Their girlfriends proved equally agile and colorful led by Kyra Sorce (Graziella), Veronica Sofia Burt (Velma), Linedy Genao (Rosalia), Alexandra Matteo (Consuelo) and Addie Morales (Francisca).

The supporting non-musical roles were well taken by all. Bret Tuomi made an odious Lieutenant Schrank, and Jerry Kernion an equally loutish Officer Krupke. David Alan Anderson was a humane Doc, and Ed Kross an amusingly ineffectual Glad Hand.

Peter J. Davison’s revolving sets are traditional and largely effective—enclosed by ominous metallic scaffolding with prison-like fencing and overhead highway for the rumble, minimalist furniture and backward neon for Doc’s drugstore, and colorful festooned balloons and lights for the Dance at the Gym. Less successful was having Maria’s bedroom high atop a bilevel platform—a decidedly tiny and cramped space for “I Feel Pretty” and far too distant from the audience for Maria’s crucial Act II scenes with Tony and Anita.

Jessica Jahn’s costuming is a stylish mix of period and contemporary youthful anti-social cool. The amplification sounded well opening night with dialogue clear yet not overwhelming in volume, and voices effectively balanced over the orchestra.

Apart from a too-quick leap into “I Feel Pretty,” which had Mikaela Bennett scrambling to catch up, James Lowe’s conducting of this score was virtually faultless. He brought fine romantic warmth to “Somewhere,” One Hand One Heart” and Tonight” and crackling energy and high-stepping panache to the dance episodes.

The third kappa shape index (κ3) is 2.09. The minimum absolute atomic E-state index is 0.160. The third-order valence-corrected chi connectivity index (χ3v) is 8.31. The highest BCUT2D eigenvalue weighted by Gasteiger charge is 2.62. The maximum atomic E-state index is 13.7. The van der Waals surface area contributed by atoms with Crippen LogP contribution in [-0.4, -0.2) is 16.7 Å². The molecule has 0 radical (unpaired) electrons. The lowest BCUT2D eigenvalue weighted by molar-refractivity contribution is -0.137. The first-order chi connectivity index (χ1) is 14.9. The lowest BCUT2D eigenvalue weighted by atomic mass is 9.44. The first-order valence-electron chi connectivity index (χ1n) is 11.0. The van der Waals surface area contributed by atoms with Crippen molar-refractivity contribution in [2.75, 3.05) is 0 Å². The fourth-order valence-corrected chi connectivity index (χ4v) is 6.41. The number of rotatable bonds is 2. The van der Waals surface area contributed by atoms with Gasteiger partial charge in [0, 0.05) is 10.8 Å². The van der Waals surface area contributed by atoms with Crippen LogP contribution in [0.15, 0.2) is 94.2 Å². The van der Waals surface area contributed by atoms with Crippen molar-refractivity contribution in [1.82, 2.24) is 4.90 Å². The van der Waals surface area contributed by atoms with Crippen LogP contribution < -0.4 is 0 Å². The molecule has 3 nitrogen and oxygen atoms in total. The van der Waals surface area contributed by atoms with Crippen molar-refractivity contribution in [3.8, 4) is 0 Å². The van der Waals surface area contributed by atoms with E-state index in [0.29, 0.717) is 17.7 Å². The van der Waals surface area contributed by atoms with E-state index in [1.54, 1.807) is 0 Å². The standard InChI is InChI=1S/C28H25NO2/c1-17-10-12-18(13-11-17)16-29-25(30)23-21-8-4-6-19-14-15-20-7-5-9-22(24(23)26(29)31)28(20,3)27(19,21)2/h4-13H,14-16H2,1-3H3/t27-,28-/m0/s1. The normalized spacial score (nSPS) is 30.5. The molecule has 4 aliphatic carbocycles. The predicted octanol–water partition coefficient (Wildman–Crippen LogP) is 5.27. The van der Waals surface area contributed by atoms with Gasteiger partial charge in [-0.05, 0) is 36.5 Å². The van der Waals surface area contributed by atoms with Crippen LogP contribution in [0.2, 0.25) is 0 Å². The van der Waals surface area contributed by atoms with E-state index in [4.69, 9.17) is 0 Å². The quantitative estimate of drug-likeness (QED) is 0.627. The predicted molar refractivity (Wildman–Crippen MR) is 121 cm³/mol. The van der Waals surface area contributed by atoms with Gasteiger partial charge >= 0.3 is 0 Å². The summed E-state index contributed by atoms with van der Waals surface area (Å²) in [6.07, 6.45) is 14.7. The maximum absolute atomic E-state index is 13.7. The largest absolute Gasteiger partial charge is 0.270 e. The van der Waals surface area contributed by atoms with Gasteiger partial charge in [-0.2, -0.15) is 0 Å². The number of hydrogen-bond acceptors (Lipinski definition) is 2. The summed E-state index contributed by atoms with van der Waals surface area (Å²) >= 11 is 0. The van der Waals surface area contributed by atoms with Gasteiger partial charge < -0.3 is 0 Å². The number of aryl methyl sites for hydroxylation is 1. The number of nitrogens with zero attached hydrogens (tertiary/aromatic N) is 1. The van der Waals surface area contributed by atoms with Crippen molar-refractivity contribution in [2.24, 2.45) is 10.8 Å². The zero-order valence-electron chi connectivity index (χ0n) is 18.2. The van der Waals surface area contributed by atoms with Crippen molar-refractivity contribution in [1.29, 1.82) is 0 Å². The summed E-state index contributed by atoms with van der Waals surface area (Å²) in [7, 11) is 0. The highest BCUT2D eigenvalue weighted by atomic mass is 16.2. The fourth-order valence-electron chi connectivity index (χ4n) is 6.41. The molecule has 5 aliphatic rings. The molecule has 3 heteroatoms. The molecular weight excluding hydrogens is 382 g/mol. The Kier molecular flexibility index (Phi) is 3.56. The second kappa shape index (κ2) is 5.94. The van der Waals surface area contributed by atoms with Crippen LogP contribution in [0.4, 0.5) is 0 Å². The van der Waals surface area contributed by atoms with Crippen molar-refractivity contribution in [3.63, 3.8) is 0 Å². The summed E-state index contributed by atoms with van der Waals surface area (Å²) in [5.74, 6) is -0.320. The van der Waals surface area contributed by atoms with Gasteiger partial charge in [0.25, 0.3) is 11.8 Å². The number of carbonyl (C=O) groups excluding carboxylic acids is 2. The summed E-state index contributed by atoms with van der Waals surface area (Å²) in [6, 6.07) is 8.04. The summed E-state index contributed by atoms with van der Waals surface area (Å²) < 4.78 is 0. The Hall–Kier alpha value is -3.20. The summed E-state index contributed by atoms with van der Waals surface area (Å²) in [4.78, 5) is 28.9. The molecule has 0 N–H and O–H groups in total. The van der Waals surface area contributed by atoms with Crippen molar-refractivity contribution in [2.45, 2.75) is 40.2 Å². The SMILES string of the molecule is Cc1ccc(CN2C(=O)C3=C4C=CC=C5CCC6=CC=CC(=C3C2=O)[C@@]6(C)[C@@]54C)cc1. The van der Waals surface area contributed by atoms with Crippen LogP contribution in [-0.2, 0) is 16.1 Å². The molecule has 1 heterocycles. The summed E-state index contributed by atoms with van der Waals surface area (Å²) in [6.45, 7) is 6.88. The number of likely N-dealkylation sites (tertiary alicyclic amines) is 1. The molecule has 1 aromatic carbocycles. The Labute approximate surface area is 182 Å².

The pit ensemble, composed largely of Lyric Opera Orchestra musicians, showed impressive versatility at morphing into a crack Bernstein band. A couple early entrances and an ill-tuned violin solo apart, the players brought great lyric ardor to Bernstein’s soaring ballads, and fizzing drive and rhythmic incisiveness to the dances. 

West Side Story runs through June 2. lyricopera.org

Photo: Todd Rosenberg

Posted in Performances

7 Responses to “A star-making performance and Bernstein’s magnificent score boost Lyric Opera’s “West Side Story””

  1. Posted May 06, 2019 at 6:34 pm by Mike

    Those “big voices” you refer to were members of the Lyric Opera chorus surrounded by an offstage mic to bolster the sound of the mostly dancer cast.

  2. Posted May 08, 2019 at 1:30 am by Donald Nathan